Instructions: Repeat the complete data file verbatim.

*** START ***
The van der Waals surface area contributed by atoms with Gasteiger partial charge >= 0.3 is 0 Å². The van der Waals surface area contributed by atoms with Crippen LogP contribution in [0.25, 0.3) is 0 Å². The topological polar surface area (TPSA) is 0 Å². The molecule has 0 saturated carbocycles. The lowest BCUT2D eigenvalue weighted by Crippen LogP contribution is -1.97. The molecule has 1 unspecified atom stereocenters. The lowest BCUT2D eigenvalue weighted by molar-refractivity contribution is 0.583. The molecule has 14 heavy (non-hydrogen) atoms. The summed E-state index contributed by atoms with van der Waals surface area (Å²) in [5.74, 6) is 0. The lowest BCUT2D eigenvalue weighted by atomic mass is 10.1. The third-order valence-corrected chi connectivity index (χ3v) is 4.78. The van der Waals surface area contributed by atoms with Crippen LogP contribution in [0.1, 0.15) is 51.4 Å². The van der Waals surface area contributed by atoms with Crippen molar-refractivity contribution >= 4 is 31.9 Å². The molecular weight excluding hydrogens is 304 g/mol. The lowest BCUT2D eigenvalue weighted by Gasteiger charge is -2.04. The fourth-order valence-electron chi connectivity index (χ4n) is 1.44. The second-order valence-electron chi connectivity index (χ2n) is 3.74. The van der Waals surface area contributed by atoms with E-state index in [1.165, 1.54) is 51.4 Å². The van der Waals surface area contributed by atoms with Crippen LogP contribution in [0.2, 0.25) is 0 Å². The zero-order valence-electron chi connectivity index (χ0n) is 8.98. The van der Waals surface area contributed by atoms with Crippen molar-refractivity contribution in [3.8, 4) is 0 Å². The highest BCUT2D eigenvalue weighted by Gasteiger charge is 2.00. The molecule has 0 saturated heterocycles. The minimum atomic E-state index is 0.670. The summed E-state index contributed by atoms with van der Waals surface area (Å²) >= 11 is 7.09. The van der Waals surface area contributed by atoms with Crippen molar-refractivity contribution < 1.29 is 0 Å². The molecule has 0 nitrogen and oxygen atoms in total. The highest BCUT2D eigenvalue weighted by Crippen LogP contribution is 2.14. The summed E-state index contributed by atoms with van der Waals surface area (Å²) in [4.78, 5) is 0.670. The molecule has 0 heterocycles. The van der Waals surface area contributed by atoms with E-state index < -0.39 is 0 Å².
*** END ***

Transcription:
The van der Waals surface area contributed by atoms with Gasteiger partial charge >= 0.3 is 0 Å². The van der Waals surface area contributed by atoms with Crippen LogP contribution in [0.25, 0.3) is 0 Å². The topological polar surface area (TPSA) is 0 Å². The molecule has 0 saturated carbocycles. The lowest BCUT2D eigenvalue weighted by Crippen LogP contribution is -1.97. The molecule has 1 unspecified atom stereocenters. The lowest BCUT2D eigenvalue weighted by molar-refractivity contribution is 0.583. The molecule has 14 heavy (non-hydrogen) atoms. The summed E-state index contributed by atoms with van der Waals surface area (Å²) in [5.74, 6) is 0. The lowest BCUT2D eigenvalue weighted by atomic mass is 10.1. The third-order valence-corrected chi connectivity index (χ3v) is 4.78. The van der Waals surface area contributed by atoms with Crippen LogP contribution in [0.1, 0.15) is 51.4 Å². The van der Waals surface area contributed by atoms with Crippen molar-refractivity contribution >= 4 is 31.9 Å². The molecular weight excluding hydrogens is 304 g/mol. The lowest BCUT2D eigenvalue weighted by Gasteiger charge is -2.04. The fourth-order valence-electron chi connectivity index (χ4n) is 1.44. The second-order valence-electron chi connectivity index (χ2n) is 3.74. The van der Waals surface area contributed by atoms with E-state index in [1.165, 1.54) is 51.4 Å². The van der Waals surface area contributed by atoms with Crippen LogP contribution in [0.2, 0.25) is 0 Å². The zero-order valence-electron chi connectivity index (χ0n) is 8.98. The van der Waals surface area contributed by atoms with Crippen molar-refractivity contribution in [3.8, 4) is 0 Å². The highest BCUT2D eigenvalue weighted by Gasteiger charge is 2.00. The molecule has 0 saturated heterocycles. The minimum atomic E-state index is 0.670. The summed E-state index contributed by atoms with van der Waals surface area (Å²) >= 11 is 7.09. The van der Waals surface area contributed by atoms with Crippen molar-refractivity contribution < 1.29 is 0 Å². The molecule has 0 nitrogen and oxygen atoms in total. The highest BCUT2D eigenvalue weighted by Crippen LogP contribution is 2.14. The summed E-state index contributed by atoms with van der Waals surface area (Å²) in [4.78, 5) is 0.670. The molecule has 0 heterocycles. The van der Waals surface area contributed by atoms with E-state index < -0.39 is 0 Å².